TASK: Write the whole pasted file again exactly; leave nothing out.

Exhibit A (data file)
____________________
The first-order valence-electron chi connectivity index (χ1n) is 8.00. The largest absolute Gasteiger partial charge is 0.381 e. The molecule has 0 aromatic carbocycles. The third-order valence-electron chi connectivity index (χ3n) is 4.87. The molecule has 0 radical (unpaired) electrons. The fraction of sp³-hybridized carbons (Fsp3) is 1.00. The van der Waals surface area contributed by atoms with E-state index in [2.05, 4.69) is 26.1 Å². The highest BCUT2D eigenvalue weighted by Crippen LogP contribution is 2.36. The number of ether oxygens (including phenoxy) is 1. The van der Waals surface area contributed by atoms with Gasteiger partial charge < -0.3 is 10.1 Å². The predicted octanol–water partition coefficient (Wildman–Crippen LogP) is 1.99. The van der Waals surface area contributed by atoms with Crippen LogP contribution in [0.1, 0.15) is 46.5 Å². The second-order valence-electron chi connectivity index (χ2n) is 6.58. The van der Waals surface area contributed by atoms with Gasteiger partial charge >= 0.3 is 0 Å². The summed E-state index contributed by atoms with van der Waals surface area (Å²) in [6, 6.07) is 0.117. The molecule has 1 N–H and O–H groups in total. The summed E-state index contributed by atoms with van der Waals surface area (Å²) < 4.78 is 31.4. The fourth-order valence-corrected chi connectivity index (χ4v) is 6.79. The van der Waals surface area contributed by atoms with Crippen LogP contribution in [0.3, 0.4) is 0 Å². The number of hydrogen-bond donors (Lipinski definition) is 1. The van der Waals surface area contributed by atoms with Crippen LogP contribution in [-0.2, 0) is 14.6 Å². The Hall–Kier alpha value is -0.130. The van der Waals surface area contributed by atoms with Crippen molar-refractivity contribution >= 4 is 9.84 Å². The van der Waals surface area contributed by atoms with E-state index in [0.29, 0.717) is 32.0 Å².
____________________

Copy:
The first-order valence-electron chi connectivity index (χ1n) is 8.00. The largest absolute Gasteiger partial charge is 0.381 e. The molecule has 0 aromatic carbocycles. The third-order valence-electron chi connectivity index (χ3n) is 4.87. The molecule has 0 radical (unpaired) electrons. The fraction of sp³-hybridized carbons (Fsp3) is 1.00. The van der Waals surface area contributed by atoms with E-state index in [2.05, 4.69) is 26.1 Å². The highest BCUT2D eigenvalue weighted by Crippen LogP contribution is 2.36. The number of ether oxygens (including phenoxy) is 1. The van der Waals surface area contributed by atoms with Gasteiger partial charge < -0.3 is 10.1 Å². The predicted octanol–water partition coefficient (Wildman–Crippen LogP) is 1.99. The van der Waals surface area contributed by atoms with Crippen LogP contribution in [0.1, 0.15) is 46.5 Å². The second-order valence-electron chi connectivity index (χ2n) is 6.58. The van der Waals surface area contributed by atoms with Gasteiger partial charge >= 0.3 is 0 Å². The summed E-state index contributed by atoms with van der Waals surface area (Å²) in [6, 6.07) is 0.117. The molecule has 1 N–H and O–H groups in total. The summed E-state index contributed by atoms with van der Waals surface area (Å²) < 4.78 is 31.4. The fourth-order valence-corrected chi connectivity index (χ4v) is 6.79. The van der Waals surface area contributed by atoms with Crippen LogP contribution in [0.3, 0.4) is 0 Å². The number of hydrogen-bond donors (Lipinski definition) is 1. The van der Waals surface area contributed by atoms with Crippen LogP contribution in [-0.2, 0) is 14.6 Å². The Hall–Kier alpha value is -0.130. The van der Waals surface area contributed by atoms with Crippen molar-refractivity contribution >= 4 is 9.84 Å². The van der Waals surface area contributed by atoms with E-state index in [0.29, 0.717) is 32.0 Å².